How to Draw a Lemon with Watercolor Paint


Lemons are a famous yellow, oval-shaped tropical citrus fruit known for their sour taste. The sweet and sour juice of lemons is often used to make lemonade drinks or added to cuisine as a condiment. Lemons are also a good source of vitamin C, which can help with weight control, prevent kidney stones, and provide many more health benefits. That's why it has been the favorite fruit of many people.

I've sorted out a step-by-step tutorial on how to draw a lemon. With the help of this guide, whether you are a beginner or a watercolor drawing expert, you can easily draw a lemon in 5 easy steps.

List of Supplies:

Step 1. Sketch a lemon with a pencil
First of all, let’s draw a tilted oval. To outline the lemon that looks more realistic, I drew a small semi-circle arc on the far left of the ellipse so that the lemon bulges out a little, and if you have ever watched real lemons, you will find they often have this raised area. Next, draw a lemon stem on the other side and the outlines of two large leaves on either side of the stem. Then, the lemon prototype is complete!

Step 2. Set the overall tone and pave the primary background color
We all know that most lemons are yellow; of course, there are green limes, but most ovals, like the picture shown, are the most primitive yellow lemons. So in this step, we need to use a thick watercolor brush with a small amount of yellow paint and an appropriate amount of water to cover the entire ellipse with light yellow. In order to ensure the freshness of the lemon, the stem and leaves must also use fresh green.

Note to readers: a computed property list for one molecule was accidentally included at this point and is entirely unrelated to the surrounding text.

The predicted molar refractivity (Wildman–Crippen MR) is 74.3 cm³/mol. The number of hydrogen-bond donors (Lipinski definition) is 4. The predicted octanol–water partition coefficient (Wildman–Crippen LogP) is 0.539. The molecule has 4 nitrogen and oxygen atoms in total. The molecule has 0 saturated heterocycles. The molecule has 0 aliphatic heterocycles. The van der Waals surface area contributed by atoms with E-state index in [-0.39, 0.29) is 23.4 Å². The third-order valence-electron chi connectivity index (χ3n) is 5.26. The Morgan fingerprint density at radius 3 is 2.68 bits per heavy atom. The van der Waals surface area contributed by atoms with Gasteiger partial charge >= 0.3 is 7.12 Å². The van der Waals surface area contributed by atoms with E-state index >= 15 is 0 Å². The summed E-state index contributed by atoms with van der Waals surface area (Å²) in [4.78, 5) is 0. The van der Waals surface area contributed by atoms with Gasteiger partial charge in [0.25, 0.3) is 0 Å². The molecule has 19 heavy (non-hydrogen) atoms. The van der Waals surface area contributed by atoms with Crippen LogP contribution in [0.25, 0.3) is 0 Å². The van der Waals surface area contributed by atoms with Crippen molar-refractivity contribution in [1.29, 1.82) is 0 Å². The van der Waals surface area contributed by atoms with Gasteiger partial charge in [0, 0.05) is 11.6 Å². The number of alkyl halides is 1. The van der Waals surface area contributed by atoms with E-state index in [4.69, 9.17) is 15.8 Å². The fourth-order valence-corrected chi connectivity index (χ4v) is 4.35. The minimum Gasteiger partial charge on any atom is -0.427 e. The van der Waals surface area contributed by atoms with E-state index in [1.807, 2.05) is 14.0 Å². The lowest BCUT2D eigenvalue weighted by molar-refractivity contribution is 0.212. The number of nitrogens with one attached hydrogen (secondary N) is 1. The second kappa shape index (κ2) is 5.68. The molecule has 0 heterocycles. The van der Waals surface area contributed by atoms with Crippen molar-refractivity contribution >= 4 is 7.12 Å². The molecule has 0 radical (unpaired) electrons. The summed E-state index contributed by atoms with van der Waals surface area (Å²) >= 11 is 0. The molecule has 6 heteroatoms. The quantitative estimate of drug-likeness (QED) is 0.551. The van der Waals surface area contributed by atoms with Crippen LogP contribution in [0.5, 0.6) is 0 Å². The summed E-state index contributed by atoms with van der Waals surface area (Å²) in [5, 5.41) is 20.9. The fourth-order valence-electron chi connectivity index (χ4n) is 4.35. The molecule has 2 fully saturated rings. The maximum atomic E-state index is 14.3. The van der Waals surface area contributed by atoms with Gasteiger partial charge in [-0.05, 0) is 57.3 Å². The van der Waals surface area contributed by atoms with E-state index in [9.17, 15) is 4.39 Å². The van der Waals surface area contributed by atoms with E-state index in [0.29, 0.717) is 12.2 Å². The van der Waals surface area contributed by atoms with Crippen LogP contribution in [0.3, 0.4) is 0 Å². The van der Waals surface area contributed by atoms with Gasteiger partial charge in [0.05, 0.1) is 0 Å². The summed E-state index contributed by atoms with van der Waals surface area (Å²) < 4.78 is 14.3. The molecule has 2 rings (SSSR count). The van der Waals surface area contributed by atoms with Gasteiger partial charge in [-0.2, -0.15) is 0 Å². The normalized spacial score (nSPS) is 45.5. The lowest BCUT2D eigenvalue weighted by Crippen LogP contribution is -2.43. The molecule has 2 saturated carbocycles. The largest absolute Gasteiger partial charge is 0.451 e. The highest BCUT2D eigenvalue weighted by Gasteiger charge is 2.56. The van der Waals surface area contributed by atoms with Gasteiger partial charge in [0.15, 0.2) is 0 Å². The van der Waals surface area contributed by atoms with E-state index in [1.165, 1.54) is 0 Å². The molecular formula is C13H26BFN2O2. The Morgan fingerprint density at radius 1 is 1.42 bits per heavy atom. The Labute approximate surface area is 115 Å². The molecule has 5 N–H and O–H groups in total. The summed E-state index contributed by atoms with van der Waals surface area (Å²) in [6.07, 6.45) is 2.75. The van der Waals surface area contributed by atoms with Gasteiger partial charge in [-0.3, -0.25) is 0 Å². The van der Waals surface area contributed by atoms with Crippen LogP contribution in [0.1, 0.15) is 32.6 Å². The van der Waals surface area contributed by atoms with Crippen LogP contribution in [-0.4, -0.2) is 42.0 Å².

Step 3. Add layers and highlights of the lemon
After the first layer is completely dry, I use the same yellow paint and a smaller brush with a small amount of water to paint a second and third layer of yellow along the edges of the lemon. Pay attention to leaving the highlights as much as possible, and you can also smudge a small part of the highlights. Likewise, continue to layer the green paint evenly on the parts of the leaves and stems. A small amount of yellow can be mixed with green at the junction of the stem and fruit for a more natural transition.

Step 4. Repeat the last step with darker shades
At this stage, the rudiment of the lemon is already there. We need to mix in a darker brown to make a tawny brown and add some shadow to the bottom for the saturated lemon yellow. At the same time, dark green can be used to deepen the surrounding of the rhizomes and leaves, leaving a lighter area in the middle of the leaves to form the highlights of the leaves.

Step 5. Add the shadow and details of the lemon
Finally, we need to bring this lemon to life. We start by adding some 'spots' to the localized areas of the lemon, but not the highlights. These spots are found in many fruits, most typically bananas. It can also be imagined as partially natural stains, such as dirt/dust, which appear more organic. Next, mix light purple and blue on the bottom of the lemon to create a shadow for the lemon painting, which immediately looks three-dimensional.

Thank you for creating a watercolor lemon with us today, we hope you found this lemon drawing article insightful, entertaining, educational, and encouraging. Creating from nothing is an interesting process and we hope you can enjoy this lemon watercolor painting by using Grabie's art supplies.

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